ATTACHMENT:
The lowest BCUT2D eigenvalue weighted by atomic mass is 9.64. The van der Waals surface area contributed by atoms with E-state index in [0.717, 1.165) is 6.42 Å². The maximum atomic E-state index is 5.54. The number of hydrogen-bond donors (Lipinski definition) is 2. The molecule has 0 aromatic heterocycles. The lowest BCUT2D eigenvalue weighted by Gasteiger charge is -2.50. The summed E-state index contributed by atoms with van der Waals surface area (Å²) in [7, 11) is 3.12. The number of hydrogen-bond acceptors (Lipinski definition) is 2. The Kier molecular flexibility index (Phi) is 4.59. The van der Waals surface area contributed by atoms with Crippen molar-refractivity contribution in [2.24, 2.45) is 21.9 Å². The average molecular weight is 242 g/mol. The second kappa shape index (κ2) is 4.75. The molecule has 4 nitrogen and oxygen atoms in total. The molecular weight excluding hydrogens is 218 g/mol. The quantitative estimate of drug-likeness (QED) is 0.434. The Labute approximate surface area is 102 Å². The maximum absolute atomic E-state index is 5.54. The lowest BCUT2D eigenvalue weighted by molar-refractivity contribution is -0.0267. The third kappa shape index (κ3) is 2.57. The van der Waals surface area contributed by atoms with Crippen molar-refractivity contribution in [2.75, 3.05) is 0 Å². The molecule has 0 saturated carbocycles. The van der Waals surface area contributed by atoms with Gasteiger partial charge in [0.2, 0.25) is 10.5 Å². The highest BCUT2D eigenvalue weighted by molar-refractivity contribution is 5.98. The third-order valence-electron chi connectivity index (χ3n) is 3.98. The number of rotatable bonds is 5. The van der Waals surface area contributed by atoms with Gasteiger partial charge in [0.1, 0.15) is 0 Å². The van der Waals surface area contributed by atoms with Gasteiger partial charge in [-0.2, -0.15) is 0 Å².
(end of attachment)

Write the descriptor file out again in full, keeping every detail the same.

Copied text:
The lowest BCUT2D eigenvalue weighted by atomic mass is 9.64. The van der Waals surface area contributed by atoms with E-state index in [0.717, 1.165) is 6.42 Å². The maximum atomic E-state index is 5.54. The number of hydrogen-bond donors (Lipinski definition) is 2. The molecule has 0 aromatic heterocycles. The lowest BCUT2D eigenvalue weighted by Gasteiger charge is -2.50. The summed E-state index contributed by atoms with van der Waals surface area (Å²) in [7, 11) is 3.12. The number of hydrogen-bond acceptors (Lipinski definition) is 2. The Kier molecular flexibility index (Phi) is 4.59. The van der Waals surface area contributed by atoms with Crippen molar-refractivity contribution in [2.24, 2.45) is 21.9 Å². The average molecular weight is 242 g/mol. The second kappa shape index (κ2) is 4.75. The molecule has 4 nitrogen and oxygen atoms in total. The molecular weight excluding hydrogens is 218 g/mol. The quantitative estimate of drug-likeness (QED) is 0.434. The Labute approximate surface area is 102 Å². The maximum absolute atomic E-state index is 5.54. The lowest BCUT2D eigenvalue weighted by molar-refractivity contribution is -0.0267. The third kappa shape index (κ3) is 2.57. The van der Waals surface area contributed by atoms with Crippen molar-refractivity contribution in [2.75, 3.05) is 0 Å². The molecule has 0 saturated carbocycles. The van der Waals surface area contributed by atoms with Gasteiger partial charge in [0.2, 0.25) is 10.5 Å². The highest BCUT2D eigenvalue weighted by molar-refractivity contribution is 5.98. The third-order valence-electron chi connectivity index (χ3n) is 3.98. The number of rotatable bonds is 5. The van der Waals surface area contributed by atoms with Gasteiger partial charge in [0.1, 0.15) is 0 Å². The van der Waals surface area contributed by atoms with Gasteiger partial charge in [-0.2, -0.15) is 0 Å².